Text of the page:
Dr Simrit Kahlon
The United Nations established a commission on human rights in 1946 with Eleanor Roosevelt as its chairperson. The commission drafted the Declaration of Human Rights which received unanimous approval from the member states on December, 10, 1948. It was through this document that the UN defined the qualities of a decent standard of living for all people everywhere. The document contains 30 articles which explain the specific rights to which all people are entitled without distinction for race, colour, sex, language, religion, political opinion, national and social origin, property, birth or any other status. Every year, on December, 10, the world celebrates Human Rights Day to commemorate the great occasion.
Article 15 of the Declaration of Human Rights stipulates that everyone has a right to a nationality and that no one shall be deprived of his nationality nor denied the right to change his nationality. Article 17 stipulates that everyone shall have a right to own property alone as well as in association with others and that no one shall be arbitrarily deprived of his property. Article 21 stipulates that everyone has the right to take part in government of his country directly or through freely chosen representative and that everyone has the right to equal access to public service in his country. Article 26 stipulates that everyone has a right to education. There are many other articles that guarantee civil rights and liberties to all of mankind.
India has always given a shining example of extending the human rights charter within the country while being its energetic advocate globally. Sadly, the plight of the refugees in the state of Jammu and Kashmir stands out like a sore thumb. The hapless Hindu refugee’s who entered Jammu and Kashmir at the time of partition from district Sialkot, numbering more the 2.5 lakhs today, reside in villages from Kathua to Pallanwalla on the border belt of Jammu. They have been deprived of even the rudimentary facets of human rights. In the past six plus decades, since independence of the country, they have not been given the status of a state subject in Jammu and Kashmir. Three generations have, therefore, been denied basic human rights like the right of nationality, ownership of property, political empowerment education and all other such aspect that epitomize human rights and are implemented with exemplary zeal across India. Being non-state subjects they cannot get government employment or even own a ration card. Quite naturally, they have no voting rights whatsoever. What is even more distressing for them is that their brethren who went on to settle in other parts of India are doing extremely well; a good example being Dr Manmohan Singh, the Prime Minister of India.
In real terms this translates into becoming a people without an identity; non-existent aliens in the land. The situation of these refugees goes against the specific provisions of the articles of the Declaration of Human Rights referred to above and many other aspects contained in the document. Clearly, these deprived, disempowered people are victims of human rights violations due to state apathy and that too despite several strictures from the Supreme Court of the country to ameliorate their pitiable plight.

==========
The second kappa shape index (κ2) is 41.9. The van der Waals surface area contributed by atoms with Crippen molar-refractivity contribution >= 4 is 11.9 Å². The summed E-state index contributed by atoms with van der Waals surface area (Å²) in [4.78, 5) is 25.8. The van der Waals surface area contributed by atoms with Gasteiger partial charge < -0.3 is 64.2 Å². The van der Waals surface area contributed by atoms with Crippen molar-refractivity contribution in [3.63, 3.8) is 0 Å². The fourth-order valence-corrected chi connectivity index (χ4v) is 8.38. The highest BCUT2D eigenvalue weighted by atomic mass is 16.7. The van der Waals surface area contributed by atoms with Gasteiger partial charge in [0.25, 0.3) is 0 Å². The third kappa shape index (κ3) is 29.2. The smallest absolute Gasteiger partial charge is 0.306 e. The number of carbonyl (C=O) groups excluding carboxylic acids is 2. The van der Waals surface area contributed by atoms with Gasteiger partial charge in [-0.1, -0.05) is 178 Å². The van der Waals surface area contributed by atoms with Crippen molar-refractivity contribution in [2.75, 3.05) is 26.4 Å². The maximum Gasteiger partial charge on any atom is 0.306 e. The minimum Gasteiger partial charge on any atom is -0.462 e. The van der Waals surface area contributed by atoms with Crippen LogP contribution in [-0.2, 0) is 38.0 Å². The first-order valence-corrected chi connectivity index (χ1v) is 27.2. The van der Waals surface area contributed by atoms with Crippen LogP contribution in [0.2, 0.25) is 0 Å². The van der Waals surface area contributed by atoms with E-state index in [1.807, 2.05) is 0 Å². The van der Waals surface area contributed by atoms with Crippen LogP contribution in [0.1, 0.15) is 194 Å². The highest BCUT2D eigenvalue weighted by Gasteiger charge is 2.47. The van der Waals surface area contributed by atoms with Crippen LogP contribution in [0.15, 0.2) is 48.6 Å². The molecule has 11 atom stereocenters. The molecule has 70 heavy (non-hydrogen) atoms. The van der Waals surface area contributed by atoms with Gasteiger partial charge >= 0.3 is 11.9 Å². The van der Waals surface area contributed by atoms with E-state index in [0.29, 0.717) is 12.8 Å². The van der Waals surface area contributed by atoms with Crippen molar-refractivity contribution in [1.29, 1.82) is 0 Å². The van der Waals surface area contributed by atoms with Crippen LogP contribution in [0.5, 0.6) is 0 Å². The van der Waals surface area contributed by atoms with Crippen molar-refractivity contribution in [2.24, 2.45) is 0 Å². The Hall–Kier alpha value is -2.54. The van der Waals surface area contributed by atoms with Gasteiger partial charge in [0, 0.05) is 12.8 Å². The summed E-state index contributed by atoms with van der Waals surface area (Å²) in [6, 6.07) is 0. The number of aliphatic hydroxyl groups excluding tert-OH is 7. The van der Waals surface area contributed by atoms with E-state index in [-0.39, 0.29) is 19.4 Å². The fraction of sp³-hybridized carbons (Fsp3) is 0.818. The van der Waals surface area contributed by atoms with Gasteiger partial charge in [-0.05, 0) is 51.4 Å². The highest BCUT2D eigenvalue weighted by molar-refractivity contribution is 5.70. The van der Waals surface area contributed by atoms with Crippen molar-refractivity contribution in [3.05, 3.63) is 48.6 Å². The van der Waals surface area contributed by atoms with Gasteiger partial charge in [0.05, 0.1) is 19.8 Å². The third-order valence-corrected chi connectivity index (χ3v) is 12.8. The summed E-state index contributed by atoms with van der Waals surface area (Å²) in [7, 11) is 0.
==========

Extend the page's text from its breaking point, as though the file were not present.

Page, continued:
The shaky human rights record of Jammu and Kashmir does not end here. Human rights violation of the Kashmiri Pundit community is a very live and vibrant aspect. The Kashmiri Pundit community was driven out of their homes nearly three decades ago by foreign terrorists and their sold out indigenous sponsors in the name of religion and Jihad. Today, even as the state government makes loud professions of normalcy having revisited the Kashmir valley, the struggle of these hapless people to get back to their homeland does not seem to be going anywhere. They continue to exist without an identity.
There are others who have been displaced due to terrorism and whose voice is not being heard at all. Prominent among these are families of the minority community from the hills south of the Pir Panjal who were forced to leave their home and hearth due to threat to life in the hands of terrorists during the peak of terrorism. Their properties in their home towns have been forcibly occupied and as of now they have no place to go. They continue to lead a miserable life in shanty type refugee camps while an apathetic government shows no will to ameliorate their suffering.
It cannot be denied that, in the Kashmir valley, there are many facets of human rights violations perpetrated upon innocent people due to foreign sponsored terrorism; there is a need to address the same with urgency. At the same time, the aspects of internal displacement cannot be driven out of the reckoning.
India makes a big noise about being the most enduring champion of human rights. The country has gone out of its way to help the Tibetans in their just fight against Chinese repression. Tibetan exiles have been given refuge in India and are extended all civil and civic facilities. In the backdrop of this high moral threshold it is distressing to note the indifference being shown to the country’s citizens in Jammu and Kashmir. The displaced people are suffering tremendously and their voice needs to be heard urgently. Attention has to be paid to those who have stoically stuck to their roots despite insurmountable odds and saved the region, the country and the society from disintegration. Each and every attempt to drive focus away from the actual issues needs to be exposed for its fallacy and motivated intentions. They cannot be allowed to continue suffering due to no fault of theirs. They need to be identified, acknowledged and provided with the much needed succour. It is the responsibility of the government both at the centre and the state to ensure that this abrasion in the national moral fibre is removed once and for all.